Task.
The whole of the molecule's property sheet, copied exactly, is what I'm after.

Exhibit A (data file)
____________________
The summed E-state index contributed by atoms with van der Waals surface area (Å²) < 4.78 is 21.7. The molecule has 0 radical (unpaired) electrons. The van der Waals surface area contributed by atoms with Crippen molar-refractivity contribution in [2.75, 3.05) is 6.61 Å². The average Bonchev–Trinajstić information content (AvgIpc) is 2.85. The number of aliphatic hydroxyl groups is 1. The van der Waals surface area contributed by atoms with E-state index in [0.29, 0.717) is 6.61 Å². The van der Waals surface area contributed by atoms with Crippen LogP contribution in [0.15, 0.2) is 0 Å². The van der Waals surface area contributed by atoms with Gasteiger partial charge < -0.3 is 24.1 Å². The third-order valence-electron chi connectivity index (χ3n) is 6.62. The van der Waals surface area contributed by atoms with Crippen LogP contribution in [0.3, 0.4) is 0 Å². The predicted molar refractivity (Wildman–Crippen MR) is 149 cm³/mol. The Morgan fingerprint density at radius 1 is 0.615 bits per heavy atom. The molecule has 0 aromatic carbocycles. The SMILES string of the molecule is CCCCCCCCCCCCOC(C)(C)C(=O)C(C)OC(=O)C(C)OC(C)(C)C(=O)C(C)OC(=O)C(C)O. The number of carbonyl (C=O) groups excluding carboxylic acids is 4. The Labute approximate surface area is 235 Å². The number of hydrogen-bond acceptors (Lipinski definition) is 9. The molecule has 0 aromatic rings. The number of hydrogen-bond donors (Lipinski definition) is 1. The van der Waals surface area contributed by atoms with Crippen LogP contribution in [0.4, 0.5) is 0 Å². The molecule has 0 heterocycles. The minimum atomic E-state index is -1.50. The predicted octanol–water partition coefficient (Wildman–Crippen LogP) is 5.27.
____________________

The summed E-state index contributed by atoms with van der Waals surface area (Å²) < 4.78 is 21.7. The molecule has 0 radical (unpaired) electrons. The van der Waals surface area contributed by atoms with Crippen molar-refractivity contribution in [2.75, 3.05) is 6.61 Å². The average Bonchev–Trinajstić information content (AvgIpc) is 2.85. The number of aliphatic hydroxyl groups is 1. The van der Waals surface area contributed by atoms with E-state index in [0.29, 0.717) is 6.61 Å². The van der Waals surface area contributed by atoms with Crippen LogP contribution in [0.15, 0.2) is 0 Å². The van der Waals surface area contributed by atoms with Gasteiger partial charge < -0.3 is 24.1 Å². The third-order valence-electron chi connectivity index (χ3n) is 6.62. The van der Waals surface area contributed by atoms with Crippen LogP contribution in [0.3, 0.4) is 0 Å². The predicted molar refractivity (Wildman–Crippen MR) is 149 cm³/mol. The Morgan fingerprint density at radius 1 is 0.615 bits per heavy atom. The molecule has 0 aromatic carbocycles. The SMILES string of the molecule is CCCCCCCCCCCCOC(C)(C)C(=O)C(C)OC(=O)C(C)OC(C)(C)C(=O)C(C)OC(=O)C(C)O. The number of carbonyl (C=O) groups excluding carboxylic acids is 4. The Labute approximate surface area is 235 Å². The number of hydrogen-bond acceptors (Lipinski definition) is 9. The molecule has 0 aromatic rings. The number of hydrogen-bond donors (Lipinski definition) is 1. The van der Waals surface area contributed by atoms with Crippen LogP contribution in [0.4, 0.5) is 0 Å². The molecule has 0 heterocycles. The minimum atomic E-state index is -1.50. The predicted octanol–water partition coefficient (Wildman–Crippen LogP) is 5.27.